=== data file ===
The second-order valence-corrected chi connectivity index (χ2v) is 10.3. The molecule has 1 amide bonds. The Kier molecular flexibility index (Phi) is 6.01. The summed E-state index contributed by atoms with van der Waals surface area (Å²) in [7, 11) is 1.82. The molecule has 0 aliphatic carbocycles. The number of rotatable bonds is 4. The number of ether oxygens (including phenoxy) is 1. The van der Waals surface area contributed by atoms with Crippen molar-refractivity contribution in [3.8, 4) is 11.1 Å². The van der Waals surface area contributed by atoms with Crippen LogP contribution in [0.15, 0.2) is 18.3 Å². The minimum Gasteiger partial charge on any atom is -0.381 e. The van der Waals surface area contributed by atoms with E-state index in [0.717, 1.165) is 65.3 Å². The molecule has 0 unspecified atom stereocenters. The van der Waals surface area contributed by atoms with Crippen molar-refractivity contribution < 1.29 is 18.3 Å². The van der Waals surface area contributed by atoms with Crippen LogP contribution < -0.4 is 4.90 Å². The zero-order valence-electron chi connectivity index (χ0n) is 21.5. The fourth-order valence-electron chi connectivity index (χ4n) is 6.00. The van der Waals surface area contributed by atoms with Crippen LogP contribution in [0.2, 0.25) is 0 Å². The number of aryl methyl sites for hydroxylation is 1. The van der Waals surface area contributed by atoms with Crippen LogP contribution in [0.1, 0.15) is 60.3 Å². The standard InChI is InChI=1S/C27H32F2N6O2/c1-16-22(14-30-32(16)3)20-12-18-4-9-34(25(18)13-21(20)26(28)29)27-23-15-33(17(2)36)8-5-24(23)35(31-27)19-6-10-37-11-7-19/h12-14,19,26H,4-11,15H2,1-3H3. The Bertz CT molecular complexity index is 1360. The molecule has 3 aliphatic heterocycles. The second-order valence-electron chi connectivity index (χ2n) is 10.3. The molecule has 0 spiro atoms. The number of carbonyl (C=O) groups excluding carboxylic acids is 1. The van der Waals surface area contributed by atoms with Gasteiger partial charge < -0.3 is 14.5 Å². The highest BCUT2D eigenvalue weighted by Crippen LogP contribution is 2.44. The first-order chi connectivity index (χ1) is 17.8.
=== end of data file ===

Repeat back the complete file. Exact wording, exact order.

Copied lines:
The second-order valence-corrected chi connectivity index (χ2v) is 10.3. The molecule has 1 amide bonds. The Kier molecular flexibility index (Phi) is 6.01. The summed E-state index contributed by atoms with van der Waals surface area (Å²) in [7, 11) is 1.82. The molecule has 0 aliphatic carbocycles. The number of rotatable bonds is 4. The number of ether oxygens (including phenoxy) is 1. The van der Waals surface area contributed by atoms with Crippen molar-refractivity contribution in [3.8, 4) is 11.1 Å². The van der Waals surface area contributed by atoms with Crippen LogP contribution in [0.15, 0.2) is 18.3 Å². The minimum Gasteiger partial charge on any atom is -0.381 e. The van der Waals surface area contributed by atoms with E-state index in [0.717, 1.165) is 65.3 Å². The molecule has 0 unspecified atom stereocenters. The van der Waals surface area contributed by atoms with Crippen molar-refractivity contribution < 1.29 is 18.3 Å². The van der Waals surface area contributed by atoms with Crippen LogP contribution < -0.4 is 4.90 Å². The zero-order valence-electron chi connectivity index (χ0n) is 21.5. The fourth-order valence-electron chi connectivity index (χ4n) is 6.00. The van der Waals surface area contributed by atoms with Crippen LogP contribution in [0.2, 0.25) is 0 Å². The number of aryl methyl sites for hydroxylation is 1. The van der Waals surface area contributed by atoms with Crippen LogP contribution in [0.1, 0.15) is 60.3 Å². The standard InChI is InChI=1S/C27H32F2N6O2/c1-16-22(14-30-32(16)3)20-12-18-4-9-34(25(18)13-21(20)26(28)29)27-23-15-33(17(2)36)8-5-24(23)35(31-27)19-6-10-37-11-7-19/h12-14,19,26H,4-11,15H2,1-3H3. The Bertz CT molecular complexity index is 1360. The molecule has 3 aliphatic heterocycles. The second-order valence-electron chi connectivity index (χ2n) is 10.3. The molecule has 0 spiro atoms. The number of carbonyl (C=O) groups excluding carboxylic acids is 1. The van der Waals surface area contributed by atoms with Gasteiger partial charge < -0.3 is 14.5 Å². The highest BCUT2D eigenvalue weighted by Crippen LogP contribution is 2.44. The first-order chi connectivity index (χ1) is 17.8.